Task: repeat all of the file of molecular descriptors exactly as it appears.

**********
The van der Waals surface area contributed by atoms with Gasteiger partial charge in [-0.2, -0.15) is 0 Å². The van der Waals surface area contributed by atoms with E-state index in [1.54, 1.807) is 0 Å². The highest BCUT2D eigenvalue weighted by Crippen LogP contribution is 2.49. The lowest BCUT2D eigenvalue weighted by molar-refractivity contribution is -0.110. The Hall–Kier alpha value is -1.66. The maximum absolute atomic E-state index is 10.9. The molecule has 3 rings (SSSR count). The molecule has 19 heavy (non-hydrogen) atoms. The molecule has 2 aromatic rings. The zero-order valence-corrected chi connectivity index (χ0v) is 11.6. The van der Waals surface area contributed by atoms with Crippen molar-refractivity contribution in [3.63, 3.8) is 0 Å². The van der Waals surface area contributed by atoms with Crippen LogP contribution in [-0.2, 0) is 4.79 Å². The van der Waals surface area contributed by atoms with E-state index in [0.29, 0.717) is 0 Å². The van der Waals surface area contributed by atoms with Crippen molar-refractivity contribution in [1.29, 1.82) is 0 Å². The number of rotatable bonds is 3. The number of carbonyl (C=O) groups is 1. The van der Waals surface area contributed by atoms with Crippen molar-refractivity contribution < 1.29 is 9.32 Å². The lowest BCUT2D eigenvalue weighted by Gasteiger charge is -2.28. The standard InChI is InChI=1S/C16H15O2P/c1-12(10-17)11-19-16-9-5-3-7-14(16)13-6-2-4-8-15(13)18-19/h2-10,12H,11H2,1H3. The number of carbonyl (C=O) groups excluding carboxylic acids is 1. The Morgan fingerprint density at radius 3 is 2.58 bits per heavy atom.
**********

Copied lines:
The van der Waals surface area contributed by atoms with Gasteiger partial charge in [-0.2, -0.15) is 0 Å². The van der Waals surface area contributed by atoms with E-state index in [1.54, 1.807) is 0 Å². The highest BCUT2D eigenvalue weighted by Crippen LogP contribution is 2.49. The lowest BCUT2D eigenvalue weighted by molar-refractivity contribution is -0.110. The Hall–Kier alpha value is -1.66. The maximum absolute atomic E-state index is 10.9. The molecule has 3 rings (SSSR count). The molecule has 19 heavy (non-hydrogen) atoms. The molecule has 2 aromatic rings. The zero-order valence-corrected chi connectivity index (χ0v) is 11.6. The van der Waals surface area contributed by atoms with Crippen molar-refractivity contribution in [3.63, 3.8) is 0 Å². The van der Waals surface area contributed by atoms with Crippen LogP contribution in [-0.2, 0) is 4.79 Å². The van der Waals surface area contributed by atoms with E-state index in [0.29, 0.717) is 0 Å². The van der Waals surface area contributed by atoms with Crippen molar-refractivity contribution in [1.29, 1.82) is 0 Å². The number of rotatable bonds is 3. The number of carbonyl (C=O) groups is 1. The van der Waals surface area contributed by atoms with Crippen molar-refractivity contribution < 1.29 is 9.32 Å². The lowest BCUT2D eigenvalue weighted by Gasteiger charge is -2.28. The standard InChI is InChI=1S/C16H15O2P/c1-12(10-17)11-19-16-9-5-3-7-14(16)13-6-2-4-8-15(13)18-19/h2-10,12H,11H2,1H3. The number of carbonyl (C=O) groups excluding carboxylic acids is 1. The Morgan fingerprint density at radius 3 is 2.58 bits per heavy atom.